Because of its mountainous terrain, only about 3 percent of Chile is suitable for farming. Chile has a unique climate, however, and the fact that its major growing seasons are the exact opposite of most principal consumer markets means that Chile has been able to sustain a small yet thriving agricultural trade. This makes the country self-sufficient and able to export to the world markets.
Chile’s isolation from other countries has helped spare this country the worst of the diseases and pests that wreak havoc among most farming communities in the Western Hemisphere, allowing more healthy crops to be produced on the country’s limited farmland.
Crop farming is done almost exclusively in the central valley, with crops as diverse as:
Chile has gone from having only 12 vineyards in 1995 to now being the fifth largest exporter of wine in the world. Vineyards are concentrated in the Southern part of the country and cover an 800-mile stretch from the Atacama region to the Bio-Bio region. Unlike many vineyards in other countries Chile’s vineyards have remained free of the Phylloxera louse, which means that Chilean vines don’t have to be grafted.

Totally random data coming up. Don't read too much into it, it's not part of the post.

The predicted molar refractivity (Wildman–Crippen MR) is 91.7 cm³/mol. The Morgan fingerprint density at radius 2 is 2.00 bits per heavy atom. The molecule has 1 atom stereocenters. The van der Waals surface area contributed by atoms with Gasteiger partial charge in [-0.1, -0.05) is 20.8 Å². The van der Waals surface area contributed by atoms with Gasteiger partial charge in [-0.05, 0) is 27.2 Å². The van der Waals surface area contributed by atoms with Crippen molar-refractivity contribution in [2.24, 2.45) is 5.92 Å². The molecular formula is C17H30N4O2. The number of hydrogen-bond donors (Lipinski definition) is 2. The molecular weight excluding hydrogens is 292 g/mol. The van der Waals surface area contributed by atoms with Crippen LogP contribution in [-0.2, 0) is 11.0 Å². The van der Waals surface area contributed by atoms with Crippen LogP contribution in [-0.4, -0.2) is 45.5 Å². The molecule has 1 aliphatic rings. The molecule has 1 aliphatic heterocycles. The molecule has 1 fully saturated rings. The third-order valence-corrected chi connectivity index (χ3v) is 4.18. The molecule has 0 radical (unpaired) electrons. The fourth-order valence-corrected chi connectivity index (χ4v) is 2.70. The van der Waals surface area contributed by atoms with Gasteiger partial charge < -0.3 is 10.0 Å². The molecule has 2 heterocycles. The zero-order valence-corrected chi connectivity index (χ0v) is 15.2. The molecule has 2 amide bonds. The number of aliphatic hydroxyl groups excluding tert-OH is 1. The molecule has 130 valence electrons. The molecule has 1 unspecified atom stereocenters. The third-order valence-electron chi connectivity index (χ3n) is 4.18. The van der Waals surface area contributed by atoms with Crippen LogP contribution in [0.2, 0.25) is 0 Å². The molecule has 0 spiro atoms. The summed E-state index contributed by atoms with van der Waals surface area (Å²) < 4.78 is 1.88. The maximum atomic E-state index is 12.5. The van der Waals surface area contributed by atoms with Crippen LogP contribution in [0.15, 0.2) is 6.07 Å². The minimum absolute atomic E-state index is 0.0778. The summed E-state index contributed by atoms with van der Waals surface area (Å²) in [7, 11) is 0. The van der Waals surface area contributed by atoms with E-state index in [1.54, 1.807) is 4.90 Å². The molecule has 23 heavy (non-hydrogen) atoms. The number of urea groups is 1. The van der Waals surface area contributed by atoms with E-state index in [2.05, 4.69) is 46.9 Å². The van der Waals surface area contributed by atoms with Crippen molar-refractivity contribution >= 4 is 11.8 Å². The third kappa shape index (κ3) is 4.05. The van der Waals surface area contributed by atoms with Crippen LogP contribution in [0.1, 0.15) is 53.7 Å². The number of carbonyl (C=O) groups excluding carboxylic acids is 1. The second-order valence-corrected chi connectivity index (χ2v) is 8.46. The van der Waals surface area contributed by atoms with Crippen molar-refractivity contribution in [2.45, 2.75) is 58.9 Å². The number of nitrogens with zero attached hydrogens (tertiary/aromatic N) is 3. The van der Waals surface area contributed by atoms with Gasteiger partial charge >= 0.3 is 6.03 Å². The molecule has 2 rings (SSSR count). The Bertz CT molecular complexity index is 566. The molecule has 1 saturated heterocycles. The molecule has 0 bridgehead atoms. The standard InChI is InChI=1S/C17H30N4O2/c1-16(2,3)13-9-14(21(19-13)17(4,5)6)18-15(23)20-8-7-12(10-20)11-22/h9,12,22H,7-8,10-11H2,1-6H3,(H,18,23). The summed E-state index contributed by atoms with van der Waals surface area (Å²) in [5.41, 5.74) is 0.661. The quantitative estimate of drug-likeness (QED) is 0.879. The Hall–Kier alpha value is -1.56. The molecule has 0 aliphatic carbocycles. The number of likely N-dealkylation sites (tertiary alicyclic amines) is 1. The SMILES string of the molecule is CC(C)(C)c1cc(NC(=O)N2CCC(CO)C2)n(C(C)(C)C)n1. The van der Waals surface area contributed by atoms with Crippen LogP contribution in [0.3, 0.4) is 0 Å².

The wines that are made in Chile include:
Family farms are extremely common in Chile, with many of these small farmers producing fruit, vegetables, and even meat for their families. Incomes in Chile are still often quite low, but the people of this country often find enjoyment in living a simpler lifestyle close to nature.
South of the Central Valley in Chile you will find many cattle and sheep farms. However, the most prosperous farming is not done on land, but rather in the water. Aquaculture is fundamentally important to the economy of Chile and this country’s Salmon farms raise roughly a third of all the Salmon produced worldwide. In addition to Salmon farming there are also Perch, Turbot, Mollusk and Oyster farms in Chile.
Most of the aquaculture farming is done in the southern part of the country, in the Los Lagos region. In 2007, this industry suffered a devastating blow when the fish got infected with a virus and they had to destroy much of the fish being raised here. But after 2010 newer standards and stricter regulations were put in place, and now aquaculture farming is back.
Picture by chileaktiv